‘All we can hope for is peace’: the view from Kinmen, once the frontline of the cold war between China and Taiwan | Taiwan

AAs Nancy Pelosi left for her historic visit to Taiwan this week, videos began circulating on Chinese social media showing armored vehicle convoys driving along beaches in the port city of Xiamen, on China’s southeast coast.

Less than 3 miles away, in Taiwan’s Kinmen islands, life went on as usual, even as China announced a series of unprecedented military exercises that Taiwan’s defense ministry says amount to a blockade. Children played in the streets, students posed for graduation photos, and buses carrying tourists continued to make their way around the islands’ attractions.

Tourism is one of the largest industries in Kinmen, also known as Quemoy. Ancient military sites, relics from the days when the islands were the front lines of the Cold War between China and Taiwan, pollute the landscape. Giant coastal loudspeakers that once blared propaganda across the sea now play soft music.

A favorite stopover for visitors is Wu Tseng-dong’s workshop. Wu has been making knives for decades and continues his father’s business. “In the beginning, our main customers were soldiers, but as the tourism industry developed, we really started to make a living,” he says.

Each of Wu’s knives is made from a used artillery shell.

On August 23, 1958, the Chinese army, the People’s Liberation Army (PLA), launched a heavy artillery bombardment of Kinmen, which lasted to some extent for more than 20 years. Many people in Kinmen can vividly remember living under constant shelling – a fact that sets the people of Kinmen apart from most Taiwanese.

“Everyone who lived here then has friends and family who were murdered. We had to dig our own air raid shelters. If you didn’t, you had nowhere to hide when the grenades fell,” Wu says.

Vintage tanks on display in Kinmen
Vintage tanks on display in Kinmen. “War is heartless,” says a local. Photo: Rick Yi

This legacy and disparate histories – unlike Taiwan proper, Kinmen has been completely under Chinese rule in one form or another for hundreds of years – that few in Kinmen would even call themselves “Taiwanese.” They are happy to be part of the Republic of China, the official name of Taiwan, and see no need to declare a separate, independent country.

The pro-independence Democratic Progressive party under President Tsai Ing-wen has ruled Taiwan for the past six years, but politics in Kinmen is dominated by the main opposition Kuomintang (KMT), who favor closer ties with China. The islands’ representative to the Taiwan legislature, Chen Yu-jen of the KMT, says her voters are unhappy with Tsai’s policy towards China, citing a lack of communication between the two sides as a reason for the current crisis.

Although Chen welcomed Pelosi’s visit, she said it was not worth the damage to Taiwan’s relationship with Beijing. But she says the people in Kinmen were not worried about China’s military maneuvers: “There is no reason for them to attack Kinmen. Their target is Taiwan; if Taiwan falls, Kinmen will follow.”

Her view is shared by Samuel Hui, a military historian who lives in the central Taiwanese city of Taichung.

Metalworkers use old artillery shells when people watch
There are many war relics in Kinmen. “People have no idea what we’ve been through,” says one veteran. Photo: Rick Yi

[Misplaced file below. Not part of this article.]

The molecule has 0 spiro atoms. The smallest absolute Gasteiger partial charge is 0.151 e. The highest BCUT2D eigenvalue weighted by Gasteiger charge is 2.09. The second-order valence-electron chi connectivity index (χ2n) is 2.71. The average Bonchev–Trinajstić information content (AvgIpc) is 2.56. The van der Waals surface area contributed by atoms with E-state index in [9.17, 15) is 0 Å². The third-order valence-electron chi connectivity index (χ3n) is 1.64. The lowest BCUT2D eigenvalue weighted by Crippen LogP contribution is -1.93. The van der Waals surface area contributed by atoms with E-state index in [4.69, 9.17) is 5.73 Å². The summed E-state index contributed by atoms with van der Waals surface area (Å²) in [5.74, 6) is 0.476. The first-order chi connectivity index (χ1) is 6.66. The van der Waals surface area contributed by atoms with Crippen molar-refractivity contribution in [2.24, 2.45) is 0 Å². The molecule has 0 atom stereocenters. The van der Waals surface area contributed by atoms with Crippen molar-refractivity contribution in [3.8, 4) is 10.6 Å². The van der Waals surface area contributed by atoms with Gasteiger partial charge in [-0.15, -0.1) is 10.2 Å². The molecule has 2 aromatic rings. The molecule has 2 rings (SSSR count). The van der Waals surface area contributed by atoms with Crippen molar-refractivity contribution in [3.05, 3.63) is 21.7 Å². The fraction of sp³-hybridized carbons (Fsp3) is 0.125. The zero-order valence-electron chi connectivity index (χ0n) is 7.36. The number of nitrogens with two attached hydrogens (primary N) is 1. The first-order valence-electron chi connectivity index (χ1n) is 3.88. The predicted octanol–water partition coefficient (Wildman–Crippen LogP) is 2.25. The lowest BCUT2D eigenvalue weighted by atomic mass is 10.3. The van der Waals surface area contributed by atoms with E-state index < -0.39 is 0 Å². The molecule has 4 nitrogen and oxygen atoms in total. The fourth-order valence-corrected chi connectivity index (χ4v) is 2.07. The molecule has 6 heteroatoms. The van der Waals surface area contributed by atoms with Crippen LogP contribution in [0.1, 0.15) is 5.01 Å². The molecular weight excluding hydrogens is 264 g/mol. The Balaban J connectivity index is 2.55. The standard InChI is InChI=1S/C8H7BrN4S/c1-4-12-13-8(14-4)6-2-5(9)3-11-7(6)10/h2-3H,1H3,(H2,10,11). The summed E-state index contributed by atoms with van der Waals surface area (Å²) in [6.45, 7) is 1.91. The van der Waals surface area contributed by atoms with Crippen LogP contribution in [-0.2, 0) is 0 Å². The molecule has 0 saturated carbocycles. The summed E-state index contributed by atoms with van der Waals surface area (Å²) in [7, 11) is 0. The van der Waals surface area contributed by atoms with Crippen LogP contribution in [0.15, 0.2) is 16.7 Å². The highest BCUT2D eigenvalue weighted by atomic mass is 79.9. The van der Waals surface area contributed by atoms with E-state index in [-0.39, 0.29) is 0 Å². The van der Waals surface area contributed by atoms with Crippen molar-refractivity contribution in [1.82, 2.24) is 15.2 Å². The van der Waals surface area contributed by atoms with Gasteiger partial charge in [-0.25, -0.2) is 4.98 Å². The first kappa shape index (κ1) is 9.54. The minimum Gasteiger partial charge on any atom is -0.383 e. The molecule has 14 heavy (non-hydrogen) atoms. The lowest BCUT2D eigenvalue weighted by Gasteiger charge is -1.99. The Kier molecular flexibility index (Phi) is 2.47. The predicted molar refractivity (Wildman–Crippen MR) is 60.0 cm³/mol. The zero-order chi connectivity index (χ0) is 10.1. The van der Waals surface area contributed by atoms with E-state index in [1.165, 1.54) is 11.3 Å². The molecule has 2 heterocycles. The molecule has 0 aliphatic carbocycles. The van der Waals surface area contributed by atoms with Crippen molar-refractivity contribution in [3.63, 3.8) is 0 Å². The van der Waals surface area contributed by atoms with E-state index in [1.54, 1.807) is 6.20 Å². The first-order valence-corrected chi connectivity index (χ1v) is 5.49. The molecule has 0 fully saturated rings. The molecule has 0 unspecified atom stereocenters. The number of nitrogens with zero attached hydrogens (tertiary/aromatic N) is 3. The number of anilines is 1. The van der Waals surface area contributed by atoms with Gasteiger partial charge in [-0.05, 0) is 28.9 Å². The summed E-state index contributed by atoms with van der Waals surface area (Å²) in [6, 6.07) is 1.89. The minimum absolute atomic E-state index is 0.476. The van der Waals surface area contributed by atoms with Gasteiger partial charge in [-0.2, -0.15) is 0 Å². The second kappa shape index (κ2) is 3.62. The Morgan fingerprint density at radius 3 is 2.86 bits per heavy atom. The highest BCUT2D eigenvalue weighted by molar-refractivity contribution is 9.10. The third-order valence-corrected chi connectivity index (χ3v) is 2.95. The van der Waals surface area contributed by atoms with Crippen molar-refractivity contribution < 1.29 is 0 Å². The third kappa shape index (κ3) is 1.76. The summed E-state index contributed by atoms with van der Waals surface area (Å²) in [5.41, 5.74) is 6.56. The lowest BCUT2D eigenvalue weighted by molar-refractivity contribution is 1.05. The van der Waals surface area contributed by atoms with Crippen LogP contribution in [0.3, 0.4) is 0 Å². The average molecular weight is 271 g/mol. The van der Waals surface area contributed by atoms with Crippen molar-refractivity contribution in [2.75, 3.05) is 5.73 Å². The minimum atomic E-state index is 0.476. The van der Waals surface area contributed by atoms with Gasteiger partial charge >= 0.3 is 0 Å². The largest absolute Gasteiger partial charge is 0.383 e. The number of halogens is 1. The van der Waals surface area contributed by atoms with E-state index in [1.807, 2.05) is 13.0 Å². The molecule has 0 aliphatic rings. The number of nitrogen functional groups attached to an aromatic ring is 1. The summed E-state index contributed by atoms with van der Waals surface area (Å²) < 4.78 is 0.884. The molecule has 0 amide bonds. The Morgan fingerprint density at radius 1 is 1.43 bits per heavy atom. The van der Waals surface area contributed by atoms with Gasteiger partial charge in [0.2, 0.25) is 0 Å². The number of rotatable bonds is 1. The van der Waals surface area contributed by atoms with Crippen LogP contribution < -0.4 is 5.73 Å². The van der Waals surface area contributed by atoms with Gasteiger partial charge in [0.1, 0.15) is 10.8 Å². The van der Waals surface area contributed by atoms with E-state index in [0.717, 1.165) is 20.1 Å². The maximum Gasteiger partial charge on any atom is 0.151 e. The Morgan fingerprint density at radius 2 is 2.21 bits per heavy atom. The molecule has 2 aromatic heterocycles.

“Kinmen used to be very important for the defense of Taiwan. The Chinese communists had to take Kinmen to have a chance of a successful invasion. But now the PLA has multiple aircraft carriers and ballistic missiles to attack Taipei and other major cities directly. There is no good reason to invade Kinmen.”

Despite Kinmen’s historical ties to China, there is a growing generation gap. Many young people leave Kinmen to look for work elsewhere in Taiwan, and few can imagine living under the authoritarian system of the Communist mainland. In the 2020 elections, Tsai’s share of the vote in Kinmen grew by 57% following Beijing’s crackdown on democracy in Hong Kong.

Nina Hong grew up traveling back and forth between the main island of Taiwan and Kinmen. She considers herself Taiwanese and is proud of the democratic freedoms she enjoys. The 28-year-old, who works for a company that sells beauty products in Taiwan, says the two sides of the Taiwan Strait are talking past each other too often. “Pelosi’s visit has pushed people to their limits. It helped more people around the world to see Taiwan, but it doesn’t solve anything [Taiwan’s international isolation].”

Nina Hong sitting in a rock crevice
Nina Hong: ‘Pelosi’s visit pushed people to their limits.’ Photo: Nina Hong

In Wu’s workshop, he shows off a newly forged blade as he explains to an audience from grandparents to young children how people on the island could hear the sound of an artillery shell where it would land.

“I don’t think there will be a war,” he says. “But since the pandemic, exchanges between Taiwan and mainland China have stopped. I think it has had a negative impact on the relationship.”

When asked whether he blames Beijing for military action after Pelosi’s visit, Wu hesitates. “That’s politics, not something ordinary people like us can control,” he says. “All we can hope for is peace.”

It’s a sentiment shared by 83-year-old Cheng Ching-li, head of the local association for veterans of the second crisis in the Taiwan Strait. “People have no idea what we’ve been through,” he says. “War is heartless. And peace is priceless.”

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